4 Quick Tips to Improve Your Business Writing
Whether you are an entrepreneur eager for funding, or a mid-level manager whose life is lived on email, strong professional writing is essential to accelerating your impact. But professional writing is not easy.
At the Harvard Kennedy School, where I teach writing, I see professionals struggle every day with writing that is confusing, long-winded, and unclear. Fortunately, the way to improve is simple: Good writing focuses only what your audience needs. Nothing more.
For many of us who learned how to write in college—where our writing was about showing how smart we were or how well we knew the material—putting the audience first takes practice. You can start by making it easier for your reader to find your main point by sharing important information first; bring it up higher in sentences, paragraphs, and documents. It may feel awkward to write this way, but in the professional space your audience is busy. Move the bottom line upfront.
Another way to demonstrate empathy for your audience is to be brief. Are your sentences four lines long? Cut them down. You can also improve your brevity, and clarity, by writing in an active voice. Academic writing is passive, whereas empathetic professional writing is active. You can assess how passive your writing is by looking for some frequently used mis-hits, words like “being,” “not” and “has been.” Once you find those words, rewrite sentences to be present tense and active. This won’t work all the time, but it often does, and when you rewrite those sentences, you will make your piece shorter.
Also, be sure to write inclusively and not exclusively. Your boss (the intended audience) may know all of your used terms and acronyms but what happens when she sends your email about a potential new hire along to Human Resources and they are left out of your jargon? You could end up miscommunication, or even worse, hiring the wrong person. Always write for a “smart novice audience” – an audience that is smart, generally, but doesn’t know what you are referring to, specifically. Avoid acronyms and define all terms; you don’t want readers to feel stupid if they don’t know one, or make someone leave the report or email to look something up. They may not come back.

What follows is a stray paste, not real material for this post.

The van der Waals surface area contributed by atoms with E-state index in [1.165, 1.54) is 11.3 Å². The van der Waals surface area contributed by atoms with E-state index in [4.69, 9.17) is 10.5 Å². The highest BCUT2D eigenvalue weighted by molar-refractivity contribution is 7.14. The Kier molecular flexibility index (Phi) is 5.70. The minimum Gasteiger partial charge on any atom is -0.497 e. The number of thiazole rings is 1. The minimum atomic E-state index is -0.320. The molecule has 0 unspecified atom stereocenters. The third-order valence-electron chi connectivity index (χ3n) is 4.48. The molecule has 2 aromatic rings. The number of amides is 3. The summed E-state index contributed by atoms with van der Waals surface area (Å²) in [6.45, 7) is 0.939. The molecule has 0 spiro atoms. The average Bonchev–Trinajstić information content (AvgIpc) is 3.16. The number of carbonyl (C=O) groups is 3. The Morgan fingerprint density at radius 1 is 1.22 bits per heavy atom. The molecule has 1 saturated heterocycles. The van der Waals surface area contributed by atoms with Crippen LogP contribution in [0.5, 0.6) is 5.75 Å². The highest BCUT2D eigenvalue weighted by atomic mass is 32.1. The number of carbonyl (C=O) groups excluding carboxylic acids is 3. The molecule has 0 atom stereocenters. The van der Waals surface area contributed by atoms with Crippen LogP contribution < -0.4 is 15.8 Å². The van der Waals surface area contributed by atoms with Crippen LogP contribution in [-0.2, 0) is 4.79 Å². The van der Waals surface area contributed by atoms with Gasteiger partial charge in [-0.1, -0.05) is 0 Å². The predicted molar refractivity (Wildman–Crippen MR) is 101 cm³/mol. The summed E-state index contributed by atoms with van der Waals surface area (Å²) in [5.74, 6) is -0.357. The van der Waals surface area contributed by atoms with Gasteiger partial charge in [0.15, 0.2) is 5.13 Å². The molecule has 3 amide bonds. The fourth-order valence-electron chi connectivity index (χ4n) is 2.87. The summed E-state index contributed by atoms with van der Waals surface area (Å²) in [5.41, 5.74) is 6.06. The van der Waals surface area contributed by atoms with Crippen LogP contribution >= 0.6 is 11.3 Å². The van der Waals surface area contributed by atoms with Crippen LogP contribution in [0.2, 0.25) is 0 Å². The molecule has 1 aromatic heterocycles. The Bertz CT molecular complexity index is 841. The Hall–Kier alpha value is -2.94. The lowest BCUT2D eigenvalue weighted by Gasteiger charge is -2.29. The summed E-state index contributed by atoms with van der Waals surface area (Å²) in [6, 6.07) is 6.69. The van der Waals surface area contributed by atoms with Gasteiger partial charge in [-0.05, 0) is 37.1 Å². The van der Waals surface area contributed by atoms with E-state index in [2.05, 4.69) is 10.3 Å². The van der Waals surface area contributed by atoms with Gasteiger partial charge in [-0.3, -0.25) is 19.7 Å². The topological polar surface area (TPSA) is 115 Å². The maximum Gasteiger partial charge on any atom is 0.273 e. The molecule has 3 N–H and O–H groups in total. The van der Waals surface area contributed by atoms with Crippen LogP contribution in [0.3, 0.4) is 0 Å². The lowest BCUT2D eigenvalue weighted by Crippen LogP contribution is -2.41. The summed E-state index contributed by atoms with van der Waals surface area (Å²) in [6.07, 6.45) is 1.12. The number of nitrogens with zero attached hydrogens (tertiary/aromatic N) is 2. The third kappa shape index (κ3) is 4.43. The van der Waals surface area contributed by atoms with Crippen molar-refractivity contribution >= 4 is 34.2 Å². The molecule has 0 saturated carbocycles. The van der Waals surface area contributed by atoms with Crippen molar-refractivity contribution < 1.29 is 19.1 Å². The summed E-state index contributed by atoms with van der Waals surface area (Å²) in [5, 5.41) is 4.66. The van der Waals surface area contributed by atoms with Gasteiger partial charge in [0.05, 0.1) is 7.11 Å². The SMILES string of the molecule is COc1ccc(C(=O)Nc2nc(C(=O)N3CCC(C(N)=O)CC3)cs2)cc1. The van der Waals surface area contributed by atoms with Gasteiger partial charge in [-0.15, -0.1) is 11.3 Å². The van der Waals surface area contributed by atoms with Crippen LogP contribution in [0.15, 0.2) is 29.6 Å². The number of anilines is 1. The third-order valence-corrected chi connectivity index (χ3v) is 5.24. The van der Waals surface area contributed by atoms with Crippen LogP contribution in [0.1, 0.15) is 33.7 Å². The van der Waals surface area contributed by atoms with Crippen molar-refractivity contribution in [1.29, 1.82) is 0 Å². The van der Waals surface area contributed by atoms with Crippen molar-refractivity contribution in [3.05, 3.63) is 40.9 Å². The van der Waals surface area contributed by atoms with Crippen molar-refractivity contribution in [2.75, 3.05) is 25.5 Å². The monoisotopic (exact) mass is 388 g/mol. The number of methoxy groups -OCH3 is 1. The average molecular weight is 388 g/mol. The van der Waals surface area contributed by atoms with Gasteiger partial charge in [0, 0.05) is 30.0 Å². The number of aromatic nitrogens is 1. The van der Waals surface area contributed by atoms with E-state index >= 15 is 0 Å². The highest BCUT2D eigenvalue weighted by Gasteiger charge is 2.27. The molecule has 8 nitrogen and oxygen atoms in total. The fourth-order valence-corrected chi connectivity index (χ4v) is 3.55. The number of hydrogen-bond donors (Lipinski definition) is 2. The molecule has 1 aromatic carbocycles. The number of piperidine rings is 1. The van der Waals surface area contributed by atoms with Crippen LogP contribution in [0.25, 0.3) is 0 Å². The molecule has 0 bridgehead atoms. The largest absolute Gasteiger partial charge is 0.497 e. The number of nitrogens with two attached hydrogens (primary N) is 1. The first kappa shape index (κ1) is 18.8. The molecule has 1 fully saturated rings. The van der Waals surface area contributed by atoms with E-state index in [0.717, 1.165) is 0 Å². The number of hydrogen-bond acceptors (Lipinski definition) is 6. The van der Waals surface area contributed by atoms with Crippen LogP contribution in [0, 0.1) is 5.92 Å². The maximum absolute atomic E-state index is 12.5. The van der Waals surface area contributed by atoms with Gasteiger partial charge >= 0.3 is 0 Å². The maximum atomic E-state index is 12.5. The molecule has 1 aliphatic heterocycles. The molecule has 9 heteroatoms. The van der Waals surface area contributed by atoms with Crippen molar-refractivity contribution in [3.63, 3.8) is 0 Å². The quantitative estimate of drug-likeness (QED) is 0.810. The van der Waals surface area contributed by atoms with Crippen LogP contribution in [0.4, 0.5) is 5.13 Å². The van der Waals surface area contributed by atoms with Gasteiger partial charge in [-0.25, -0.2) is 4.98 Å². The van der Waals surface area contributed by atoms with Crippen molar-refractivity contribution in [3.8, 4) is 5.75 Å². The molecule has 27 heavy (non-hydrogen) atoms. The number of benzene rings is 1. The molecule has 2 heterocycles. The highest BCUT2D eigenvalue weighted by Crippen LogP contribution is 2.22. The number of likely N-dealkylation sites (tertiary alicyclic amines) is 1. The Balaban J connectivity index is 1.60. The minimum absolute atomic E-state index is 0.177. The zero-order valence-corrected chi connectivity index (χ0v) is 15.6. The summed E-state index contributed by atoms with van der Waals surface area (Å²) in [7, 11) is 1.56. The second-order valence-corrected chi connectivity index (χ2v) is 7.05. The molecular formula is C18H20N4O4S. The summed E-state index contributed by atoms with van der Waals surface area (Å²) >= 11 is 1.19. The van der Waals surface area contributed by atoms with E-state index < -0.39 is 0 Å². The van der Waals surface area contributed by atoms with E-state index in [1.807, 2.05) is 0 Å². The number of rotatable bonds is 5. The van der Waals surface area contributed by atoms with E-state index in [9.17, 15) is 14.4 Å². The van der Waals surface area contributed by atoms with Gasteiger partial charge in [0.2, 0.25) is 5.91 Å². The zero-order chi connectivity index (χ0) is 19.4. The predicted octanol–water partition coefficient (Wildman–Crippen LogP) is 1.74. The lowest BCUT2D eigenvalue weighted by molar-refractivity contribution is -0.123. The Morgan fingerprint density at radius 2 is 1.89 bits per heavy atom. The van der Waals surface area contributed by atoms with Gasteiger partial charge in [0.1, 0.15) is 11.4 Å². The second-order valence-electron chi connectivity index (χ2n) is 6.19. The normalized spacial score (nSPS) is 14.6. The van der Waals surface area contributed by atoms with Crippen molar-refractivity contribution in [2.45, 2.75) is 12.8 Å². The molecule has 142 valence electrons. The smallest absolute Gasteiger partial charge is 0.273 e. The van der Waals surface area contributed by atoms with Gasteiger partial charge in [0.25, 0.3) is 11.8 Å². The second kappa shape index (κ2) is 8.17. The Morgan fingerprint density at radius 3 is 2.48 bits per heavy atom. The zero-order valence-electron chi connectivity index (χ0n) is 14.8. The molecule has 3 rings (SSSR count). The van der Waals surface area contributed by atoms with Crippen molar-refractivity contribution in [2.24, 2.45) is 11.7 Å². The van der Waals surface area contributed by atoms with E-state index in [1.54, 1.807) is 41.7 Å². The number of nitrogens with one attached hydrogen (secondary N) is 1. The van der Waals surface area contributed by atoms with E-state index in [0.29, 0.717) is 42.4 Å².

Finally, if you know your audience well, your writing will be better. But if you don’t, be sure to learn about them. If they are a busy superintendent of schools, and early education (your topic) is low on their list, be brief. If they are a Parliamentarian who claims to care about human rights but has not put interest into practice, find the one or two items of compelling data that will influence them, and nothing more. If they are a city council member interested in advocating for more open green spaces, but worry about losing parking funding, provide reassurances from other cities. In other words, dig in on what your audience knows, cares about, and fears, and write to that point.
This shift, to what I call “audience-centric writing,” takes time and effort. You need to learn to revise for active voice, cut down words, and simplify. But mostly it is a shift of mindset; because good professional writing is empathetic to readers. And this type of writing is more apt to be read and, by extension, create the change the writer desires.
By Lauren Brodsky first published on https://hbr.org/ on March 18, 2020
Lauren Brodsky is a lecturer in public policy at the Harvard Kennedy School. She has taught writing at Northeastern University, Tufts University, SUNY Albany and Skidmore College.